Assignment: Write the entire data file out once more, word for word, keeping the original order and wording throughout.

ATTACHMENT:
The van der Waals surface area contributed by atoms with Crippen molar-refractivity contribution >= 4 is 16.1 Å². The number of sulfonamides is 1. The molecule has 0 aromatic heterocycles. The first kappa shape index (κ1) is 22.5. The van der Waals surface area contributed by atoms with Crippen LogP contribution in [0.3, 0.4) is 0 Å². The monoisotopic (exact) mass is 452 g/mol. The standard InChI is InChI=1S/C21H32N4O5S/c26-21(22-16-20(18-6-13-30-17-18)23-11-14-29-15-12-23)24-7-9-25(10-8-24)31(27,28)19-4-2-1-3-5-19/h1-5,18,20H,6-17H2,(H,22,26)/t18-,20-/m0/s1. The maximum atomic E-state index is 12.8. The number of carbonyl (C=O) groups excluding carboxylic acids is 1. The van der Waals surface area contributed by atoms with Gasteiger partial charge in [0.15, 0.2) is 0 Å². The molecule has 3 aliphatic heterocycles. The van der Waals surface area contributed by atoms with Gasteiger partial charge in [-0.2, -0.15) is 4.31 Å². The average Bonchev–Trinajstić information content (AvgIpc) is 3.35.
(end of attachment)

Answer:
The van der Waals surface area contributed by atoms with Crippen molar-refractivity contribution >= 4 is 16.1 Å². The number of sulfonamides is 1. The molecule has 0 aromatic heterocycles. The first kappa shape index (κ1) is 22.5. The van der Waals surface area contributed by atoms with Crippen LogP contribution in [0.3, 0.4) is 0 Å². The monoisotopic (exact) mass is 452 g/mol. The standard InChI is InChI=1S/C21H32N4O5S/c26-21(22-16-20(18-6-13-30-17-18)23-11-14-29-15-12-23)24-7-9-25(10-8-24)31(27,28)19-4-2-1-3-5-19/h1-5,18,20H,6-17H2,(H,22,26)/t18-,20-/m0/s1. The maximum atomic E-state index is 12.8. The number of carbonyl (C=O) groups excluding carboxylic acids is 1. The van der Waals surface area contributed by atoms with Gasteiger partial charge in [0.15, 0.2) is 0 Å². The molecule has 3 aliphatic heterocycles. The van der Waals surface area contributed by atoms with Gasteiger partial charge in [-0.2, -0.15) is 4.31 Å². The average Bonchev–Trinajstić information content (AvgIpc) is 3.35.